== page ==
KING: Well, they do have an investigative background. Some of the people that are working on this worked on the committee's investigation of the Benghazi, of weapons of mass destruction, of the massive torture report. So, these are people that have experience. I think at some point, Chris, in this process when we get to the point of calling witnesses and interviewing witnesses, we do -- I think we should bring in some prosecutorial experience, if you will. People who are experts at examining witnesses and getting to the bottom of those kinds of questions. We're still building up to that. So, I see that as a progression in terms of how we staff. But right now, we're plowing through thousands of pages. I've been out to the CIA myself, ran through many, many documents, continuing to do that. We've got to have the background.
This is a really complex matter involving at least three federal security agencies, a foreign government, probably I don't know how many people, a number of people that are involved that have to be interviewed. So, I think I understand the frustration. I feel it myself. Everybody wants to get on with this, everybody wants to get an answer. But my major concern is that we get it right.
CUOMO: And what about the reporting that Senator Burr, obviously the chair of the committee, republican, has not been quick to sign off on the subpoena request that are coming from the Intel Committee. What do you think of that, and has there been any sign, in estimation of partisan blocking?
[07:34:48] KING: The answer to your second question is no. I believe that -- and this is not easy, Chris. This is a very tense situation, obviously involving the President of the United States and a recently completed election. There are high feelings but Chairman Burr has and Mark Warner have worked together very well so far.
It's not going to be an easy, straight ahead, everything is going to go down in a simple way, but I believe Richard Burr understands, as I told him the other day, history has its eyes on us and on him. And this is probably the most important work any of us have ever done. It may be the most important work we ever do. And so, we have to be sure that we do it right. I haven't seen evidence of Chairman Burr slow walking this. If I do, I'm going to poke him.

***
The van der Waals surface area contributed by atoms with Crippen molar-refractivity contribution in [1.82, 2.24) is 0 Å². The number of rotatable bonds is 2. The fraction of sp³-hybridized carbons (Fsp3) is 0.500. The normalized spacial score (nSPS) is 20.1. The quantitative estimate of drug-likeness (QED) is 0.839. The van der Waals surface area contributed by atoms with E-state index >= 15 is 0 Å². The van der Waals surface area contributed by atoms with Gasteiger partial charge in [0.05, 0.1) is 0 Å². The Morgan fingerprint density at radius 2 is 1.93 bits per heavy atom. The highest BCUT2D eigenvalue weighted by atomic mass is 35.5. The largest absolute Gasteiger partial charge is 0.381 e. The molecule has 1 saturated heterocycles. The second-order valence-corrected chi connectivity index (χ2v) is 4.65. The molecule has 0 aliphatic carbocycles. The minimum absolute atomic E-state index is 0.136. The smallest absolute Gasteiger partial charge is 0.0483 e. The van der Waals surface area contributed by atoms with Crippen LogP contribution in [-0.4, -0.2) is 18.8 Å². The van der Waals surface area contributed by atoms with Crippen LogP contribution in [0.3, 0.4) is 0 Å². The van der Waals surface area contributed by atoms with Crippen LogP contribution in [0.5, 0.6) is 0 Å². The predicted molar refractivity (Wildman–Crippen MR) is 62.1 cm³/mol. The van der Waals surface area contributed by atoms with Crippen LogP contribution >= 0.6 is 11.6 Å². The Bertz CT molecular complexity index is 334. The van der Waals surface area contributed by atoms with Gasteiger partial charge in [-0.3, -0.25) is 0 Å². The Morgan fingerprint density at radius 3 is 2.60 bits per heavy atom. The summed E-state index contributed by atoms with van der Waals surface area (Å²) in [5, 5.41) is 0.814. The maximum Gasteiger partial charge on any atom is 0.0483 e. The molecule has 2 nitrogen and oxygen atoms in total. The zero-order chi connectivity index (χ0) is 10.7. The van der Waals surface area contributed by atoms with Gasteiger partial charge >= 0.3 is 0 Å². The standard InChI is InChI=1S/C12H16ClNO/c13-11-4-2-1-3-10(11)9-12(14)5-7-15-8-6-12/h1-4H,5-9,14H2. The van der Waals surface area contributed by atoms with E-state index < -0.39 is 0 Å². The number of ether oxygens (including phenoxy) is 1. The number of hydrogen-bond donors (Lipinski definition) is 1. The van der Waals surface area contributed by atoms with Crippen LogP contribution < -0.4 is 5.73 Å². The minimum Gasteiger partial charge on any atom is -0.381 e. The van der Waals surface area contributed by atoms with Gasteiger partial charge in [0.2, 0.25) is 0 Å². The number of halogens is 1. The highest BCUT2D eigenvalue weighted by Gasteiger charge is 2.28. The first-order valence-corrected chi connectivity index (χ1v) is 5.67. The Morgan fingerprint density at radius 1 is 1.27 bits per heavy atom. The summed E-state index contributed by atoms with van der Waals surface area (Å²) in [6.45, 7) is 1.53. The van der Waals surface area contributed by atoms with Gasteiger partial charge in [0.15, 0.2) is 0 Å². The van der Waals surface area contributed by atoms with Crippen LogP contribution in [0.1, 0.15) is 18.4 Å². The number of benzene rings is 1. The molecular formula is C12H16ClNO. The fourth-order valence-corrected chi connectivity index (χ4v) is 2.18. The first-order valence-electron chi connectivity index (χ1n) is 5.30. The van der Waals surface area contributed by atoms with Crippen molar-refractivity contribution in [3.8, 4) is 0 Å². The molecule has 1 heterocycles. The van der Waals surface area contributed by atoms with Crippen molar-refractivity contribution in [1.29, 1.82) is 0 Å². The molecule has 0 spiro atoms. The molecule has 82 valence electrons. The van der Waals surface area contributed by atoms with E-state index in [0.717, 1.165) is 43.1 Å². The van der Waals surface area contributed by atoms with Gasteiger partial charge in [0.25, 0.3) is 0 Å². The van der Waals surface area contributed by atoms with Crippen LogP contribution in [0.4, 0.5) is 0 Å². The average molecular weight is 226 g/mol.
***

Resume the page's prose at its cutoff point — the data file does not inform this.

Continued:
CUOMO: Let me know. I'll give you a good platform for poking right here on NEW DAY, sir. So, this meeting with the full senate and the president for a briefing on North Korea, unusual. What do you make of it, and what do you make of the White House's posturing on North Korea?
KING: Well, it's not unusual in the scene that we have these kind of briefings quite frequently. We had one about three weeks ago, two and a half weeks ago on the strike into Syria, but what's unusual is going to the White House. And the logistics, I frankly don't understand why it's not easier to bring four people here than it is to take 100 there. I'm not sure why they're doing it that way. But I'm going to certainly go because I want to hear from General Mattis and Secretary of State Tillerson, the various people that are going to be briefing us. But -- so you know, here or there, I think the important thing is to get the information.